Government denies tidal lagoon rejection based on misleading information - UPDATE
By Sarah Wood | 11th July 2018
The Government has hit back at claims that its rejection of the Tidal Lagoon Power scheme was based on misleading information.
An audit by Gloucester-based Tidal Lagoon Power published yesterday (10th July) of the Department for Business, Energy & Industrial Strategy's (BEIS) statement on tidal lagoons was said to show errors in the Government's conclusions.
The government rejected plans for the Swansea Bay Tidal Lagoon scheme on 25th June, but Gloucester-based Tidal Lagoon Power claims the decision was taken based on misleading information.
Key findings in the Tidal Lagoon Power audit include:
- BEIS said Swansea Bay Tidal Lagoon would have a capital cost per unit of power generated 3x higher than Hinkley. It's actually 1.5x higher and leads straight to large tidal lagoons which are the same as nuclear under this metric.
- BEIS said it would cost only £400m to secure the same power output from offshore wind as sourced from the £1.3bn Swansea Bay Tidal Lagoon. It would actually cost £1.5bn.
- BEIS said the programme of 6 lagoons would cost 2.5x more than Hinkley to secure the same amount of power. It's actually 1.2x before considering the additional costs associated with nuclear waste, decommissioning etc
- BEIS said it would cost £31.5bn less to secure the same amount of power from offshore wind as from a programme of 6 lagoons. It would actually cost £28.5bn more.
Keith Clarke CBE, Tidal Lagoon Power's chair said: "Readers of the audit can and will draw their own conclusions. Ours is that the BEIS statement on tidal lagoons was a manifest distortion of the truth.
"The audit demonstrates that the figures employed by BEIS to support its position on tidal lagoons are inaccurate by orders of magnitude, which raises serious questions about the approach taken and the conclusions drawn.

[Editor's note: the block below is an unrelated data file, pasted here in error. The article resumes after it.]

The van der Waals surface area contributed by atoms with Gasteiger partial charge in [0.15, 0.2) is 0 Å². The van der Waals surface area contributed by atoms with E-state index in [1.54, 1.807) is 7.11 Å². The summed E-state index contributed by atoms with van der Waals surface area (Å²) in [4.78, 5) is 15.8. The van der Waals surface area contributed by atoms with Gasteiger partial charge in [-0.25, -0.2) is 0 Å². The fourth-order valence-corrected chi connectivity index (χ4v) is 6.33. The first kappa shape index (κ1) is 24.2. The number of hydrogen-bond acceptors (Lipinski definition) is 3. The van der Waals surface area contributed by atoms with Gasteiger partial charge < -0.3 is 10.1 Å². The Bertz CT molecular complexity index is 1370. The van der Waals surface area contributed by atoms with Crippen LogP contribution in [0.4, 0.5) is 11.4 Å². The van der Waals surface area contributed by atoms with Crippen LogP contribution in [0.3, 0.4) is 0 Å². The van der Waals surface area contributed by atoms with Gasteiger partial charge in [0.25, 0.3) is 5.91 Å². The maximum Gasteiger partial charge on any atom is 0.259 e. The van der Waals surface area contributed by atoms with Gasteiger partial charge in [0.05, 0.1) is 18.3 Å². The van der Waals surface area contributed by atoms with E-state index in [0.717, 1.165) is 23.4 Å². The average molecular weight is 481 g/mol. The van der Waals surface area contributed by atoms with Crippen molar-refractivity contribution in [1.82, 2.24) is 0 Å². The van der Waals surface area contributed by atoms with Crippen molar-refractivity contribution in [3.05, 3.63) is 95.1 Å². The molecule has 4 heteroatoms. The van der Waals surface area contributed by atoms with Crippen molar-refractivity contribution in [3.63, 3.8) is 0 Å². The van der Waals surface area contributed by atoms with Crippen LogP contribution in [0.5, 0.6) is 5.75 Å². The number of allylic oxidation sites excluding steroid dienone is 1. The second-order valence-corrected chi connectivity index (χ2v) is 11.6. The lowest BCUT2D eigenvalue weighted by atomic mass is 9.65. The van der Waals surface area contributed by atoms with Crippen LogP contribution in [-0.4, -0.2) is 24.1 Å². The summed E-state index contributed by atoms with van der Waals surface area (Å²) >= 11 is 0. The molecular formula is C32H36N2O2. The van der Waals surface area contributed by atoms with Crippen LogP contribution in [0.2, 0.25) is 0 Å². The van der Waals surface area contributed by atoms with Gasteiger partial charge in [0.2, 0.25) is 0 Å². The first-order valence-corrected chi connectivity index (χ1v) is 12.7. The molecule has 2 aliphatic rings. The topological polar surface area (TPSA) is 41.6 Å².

"BEIS' inaction is still holding up tidal lagoons. The Department has not released a full and thorough value-for-money assessment for Swansea Bay Tidal Lagoon, has not responded to the Hendry Review of tidal lagoons, and has continued to ignore our requests to meet with ministers for a fuller explanation of the position and approach taken.
"This is irresponsible and obstructs our appraisal of the options available to bring further funding into the business and to work up alternate approaches for delivering a pathfinder tidal lagoon at Swansea Bay without the award of a Contract for Difference from the UK Government."
Tidal Lagoon Power's £1 billion Swansea Bay proposed project, between Cardiff and Newport, was designed to harness the natural resource of the Severn Estuary, which has the second highest tidal range in the world.
The audit by Tidal Lagoon Power was peer-reviewed by the Centre for Economics & Business Research and submitted to BEIS.
But in a statement the Department for Business, Energy and Industrial Strategy told Punchline: "The Department does not recognise the company's analysis, which appears not to use accepted approaches to appraising this type of project and seems to include out of date cost comparisons.
"The Swansea Bay Tidal Lagoon and the proposed wider programme of lagoons did not represent value for money for consumers.
"That said, we absolutely recognise the potential of marine technologies and are open to proposals demonstrating value for money for taxpayers."
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